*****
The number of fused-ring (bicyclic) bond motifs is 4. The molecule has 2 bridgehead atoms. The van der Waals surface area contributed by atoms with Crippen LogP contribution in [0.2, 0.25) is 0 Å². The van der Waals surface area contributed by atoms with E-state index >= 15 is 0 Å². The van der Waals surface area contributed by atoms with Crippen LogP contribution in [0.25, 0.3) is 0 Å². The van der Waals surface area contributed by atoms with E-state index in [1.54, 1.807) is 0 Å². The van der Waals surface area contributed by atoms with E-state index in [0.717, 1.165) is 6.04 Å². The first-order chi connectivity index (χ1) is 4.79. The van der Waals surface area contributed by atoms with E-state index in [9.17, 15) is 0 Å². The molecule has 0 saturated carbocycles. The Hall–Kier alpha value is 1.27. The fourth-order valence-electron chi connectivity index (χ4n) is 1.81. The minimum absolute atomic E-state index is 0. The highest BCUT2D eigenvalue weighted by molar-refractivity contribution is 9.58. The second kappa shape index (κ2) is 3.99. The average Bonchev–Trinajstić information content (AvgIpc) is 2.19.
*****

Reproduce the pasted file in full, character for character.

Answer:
The number of fused-ring (bicyclic) bond motifs is 4. The molecule has 2 bridgehead atoms. The van der Waals surface area contributed by atoms with Crippen LogP contribution in [0.2, 0.25) is 0 Å². The van der Waals surface area contributed by atoms with E-state index >= 15 is 0 Å². The van der Waals surface area contributed by atoms with Crippen LogP contribution in [0.25, 0.3) is 0 Å². The van der Waals surface area contributed by atoms with E-state index in [1.54, 1.807) is 0 Å². The van der Waals surface area contributed by atoms with E-state index in [0.717, 1.165) is 6.04 Å². The first-order chi connectivity index (χ1) is 4.79. The van der Waals surface area contributed by atoms with E-state index in [9.17, 15) is 0 Å². The molecule has 0 saturated carbocycles. The Hall–Kier alpha value is 1.27. The fourth-order valence-electron chi connectivity index (χ4n) is 1.81. The minimum absolute atomic E-state index is 0. The highest BCUT2D eigenvalue weighted by molar-refractivity contribution is 9.58. The second kappa shape index (κ2) is 3.99. The average Bonchev–Trinajstić information content (AvgIpc) is 2.19.